In Which a Labyrinth is Explored and Landmarks Established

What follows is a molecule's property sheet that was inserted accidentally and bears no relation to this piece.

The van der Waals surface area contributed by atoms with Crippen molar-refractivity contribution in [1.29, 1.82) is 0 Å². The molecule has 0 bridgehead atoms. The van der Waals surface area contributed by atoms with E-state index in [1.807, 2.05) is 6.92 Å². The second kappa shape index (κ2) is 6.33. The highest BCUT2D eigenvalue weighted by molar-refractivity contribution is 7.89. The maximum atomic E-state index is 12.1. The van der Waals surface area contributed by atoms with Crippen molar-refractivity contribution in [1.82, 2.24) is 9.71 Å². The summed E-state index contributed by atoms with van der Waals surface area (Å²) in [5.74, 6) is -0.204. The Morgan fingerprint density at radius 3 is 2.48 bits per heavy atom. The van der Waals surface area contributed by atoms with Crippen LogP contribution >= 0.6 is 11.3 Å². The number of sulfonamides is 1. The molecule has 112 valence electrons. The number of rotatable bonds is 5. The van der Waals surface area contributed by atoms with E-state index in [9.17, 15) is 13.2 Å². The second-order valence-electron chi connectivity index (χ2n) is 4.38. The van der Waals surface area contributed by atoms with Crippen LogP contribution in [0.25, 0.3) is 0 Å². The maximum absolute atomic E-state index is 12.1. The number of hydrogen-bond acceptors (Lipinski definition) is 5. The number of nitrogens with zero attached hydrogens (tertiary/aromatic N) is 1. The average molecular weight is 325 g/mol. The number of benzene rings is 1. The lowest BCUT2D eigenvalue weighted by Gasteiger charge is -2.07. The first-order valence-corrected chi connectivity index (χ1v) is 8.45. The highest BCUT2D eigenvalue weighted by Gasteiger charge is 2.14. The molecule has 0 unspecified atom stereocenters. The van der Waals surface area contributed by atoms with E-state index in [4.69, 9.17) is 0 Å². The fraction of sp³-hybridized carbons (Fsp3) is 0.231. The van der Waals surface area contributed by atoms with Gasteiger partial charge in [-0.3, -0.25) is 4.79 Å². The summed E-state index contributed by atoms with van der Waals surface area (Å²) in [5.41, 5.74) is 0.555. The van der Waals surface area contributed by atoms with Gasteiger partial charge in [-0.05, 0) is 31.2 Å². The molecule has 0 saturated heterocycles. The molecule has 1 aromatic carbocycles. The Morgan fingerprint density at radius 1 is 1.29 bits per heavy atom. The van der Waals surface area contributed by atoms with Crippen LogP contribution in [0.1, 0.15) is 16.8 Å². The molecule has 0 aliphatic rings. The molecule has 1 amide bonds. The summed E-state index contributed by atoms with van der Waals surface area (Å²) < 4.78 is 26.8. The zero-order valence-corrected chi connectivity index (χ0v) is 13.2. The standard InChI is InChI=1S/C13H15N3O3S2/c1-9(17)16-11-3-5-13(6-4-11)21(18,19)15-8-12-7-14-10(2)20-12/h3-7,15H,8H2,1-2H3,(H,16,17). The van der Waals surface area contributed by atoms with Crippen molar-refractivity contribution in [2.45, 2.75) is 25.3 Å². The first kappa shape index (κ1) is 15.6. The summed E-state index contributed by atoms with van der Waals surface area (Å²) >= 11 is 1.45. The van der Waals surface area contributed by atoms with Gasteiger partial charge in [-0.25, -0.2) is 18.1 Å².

‘Problems’, in philosophy, are states of perplexity into which philosophers get — often as a result of their own well-intentioned efforts to correct the mistakes of other philosophers. Refreshingly, they sometimes admit to being bewildered, and to not knowing what can have gone wrong in their thinking about some matter. Let us begin with just such an admission. It is by the British empiricist philosopher David Hume. I do not think the terminology in which he formulated his problem is particularly conducive to finding a solution, but before we start clarifying — drawing distinctions, and so on — let us see what it is that has to be clarified.
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